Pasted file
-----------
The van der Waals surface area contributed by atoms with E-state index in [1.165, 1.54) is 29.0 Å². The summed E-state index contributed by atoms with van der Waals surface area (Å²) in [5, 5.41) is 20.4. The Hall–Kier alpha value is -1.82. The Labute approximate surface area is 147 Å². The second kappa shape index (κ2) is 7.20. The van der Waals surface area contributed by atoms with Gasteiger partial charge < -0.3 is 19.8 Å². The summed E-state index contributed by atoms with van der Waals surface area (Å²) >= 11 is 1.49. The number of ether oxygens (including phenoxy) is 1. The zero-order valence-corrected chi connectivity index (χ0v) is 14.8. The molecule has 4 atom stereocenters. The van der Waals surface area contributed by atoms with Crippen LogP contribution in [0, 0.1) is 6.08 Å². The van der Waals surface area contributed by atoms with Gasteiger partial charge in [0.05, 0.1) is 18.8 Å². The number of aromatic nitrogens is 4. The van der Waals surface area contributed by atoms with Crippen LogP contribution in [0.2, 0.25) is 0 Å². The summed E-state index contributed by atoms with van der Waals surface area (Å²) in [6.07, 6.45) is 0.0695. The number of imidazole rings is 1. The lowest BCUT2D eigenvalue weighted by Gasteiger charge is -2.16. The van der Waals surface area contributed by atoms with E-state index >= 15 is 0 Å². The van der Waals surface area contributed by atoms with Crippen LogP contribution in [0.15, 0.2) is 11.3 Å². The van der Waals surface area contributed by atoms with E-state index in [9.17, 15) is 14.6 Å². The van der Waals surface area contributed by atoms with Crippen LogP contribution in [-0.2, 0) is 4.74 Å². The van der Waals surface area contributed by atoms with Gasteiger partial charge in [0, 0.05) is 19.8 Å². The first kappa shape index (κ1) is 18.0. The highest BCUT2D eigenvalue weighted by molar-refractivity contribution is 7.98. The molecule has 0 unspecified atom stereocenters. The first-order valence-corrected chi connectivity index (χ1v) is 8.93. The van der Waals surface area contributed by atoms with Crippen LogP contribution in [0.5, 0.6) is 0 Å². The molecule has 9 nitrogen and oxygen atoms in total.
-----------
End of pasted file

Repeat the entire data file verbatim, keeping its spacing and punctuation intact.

The van der Waals surface area contributed by atoms with E-state index in [1.165, 1.54) is 29.0 Å². The summed E-state index contributed by atoms with van der Waals surface area (Å²) in [5, 5.41) is 20.4. The Hall–Kier alpha value is -1.82. The Labute approximate surface area is 147 Å². The second kappa shape index (κ2) is 7.20. The van der Waals surface area contributed by atoms with Gasteiger partial charge < -0.3 is 19.8 Å². The summed E-state index contributed by atoms with van der Waals surface area (Å²) >= 11 is 1.49. The number of ether oxygens (including phenoxy) is 1. The zero-order valence-corrected chi connectivity index (χ0v) is 14.8. The molecule has 4 atom stereocenters. The van der Waals surface area contributed by atoms with Crippen LogP contribution in [0, 0.1) is 6.08 Å². The van der Waals surface area contributed by atoms with Gasteiger partial charge in [0.05, 0.1) is 18.8 Å². The number of aromatic nitrogens is 4. The van der Waals surface area contributed by atoms with Crippen LogP contribution in [0.2, 0.25) is 0 Å². The summed E-state index contributed by atoms with van der Waals surface area (Å²) in [6.07, 6.45) is 0.0695. The number of imidazole rings is 1. The lowest BCUT2D eigenvalue weighted by Gasteiger charge is -2.16. The van der Waals surface area contributed by atoms with E-state index >= 15 is 0 Å². The van der Waals surface area contributed by atoms with Crippen LogP contribution in [0.15, 0.2) is 11.3 Å². The van der Waals surface area contributed by atoms with E-state index in [9.17, 15) is 14.6 Å². The van der Waals surface area contributed by atoms with Crippen LogP contribution in [-0.2, 0) is 4.74 Å². The van der Waals surface area contributed by atoms with Gasteiger partial charge in [0, 0.05) is 19.8 Å². The first kappa shape index (κ1) is 18.0. The highest BCUT2D eigenvalue weighted by molar-refractivity contribution is 7.98. The molecule has 0 unspecified atom stereocenters. The first-order valence-corrected chi connectivity index (χ1v) is 8.93. The van der Waals surface area contributed by atoms with Crippen LogP contribution in [0.5, 0.6) is 0 Å². The molecule has 9 nitrogen and oxygen atoms in total.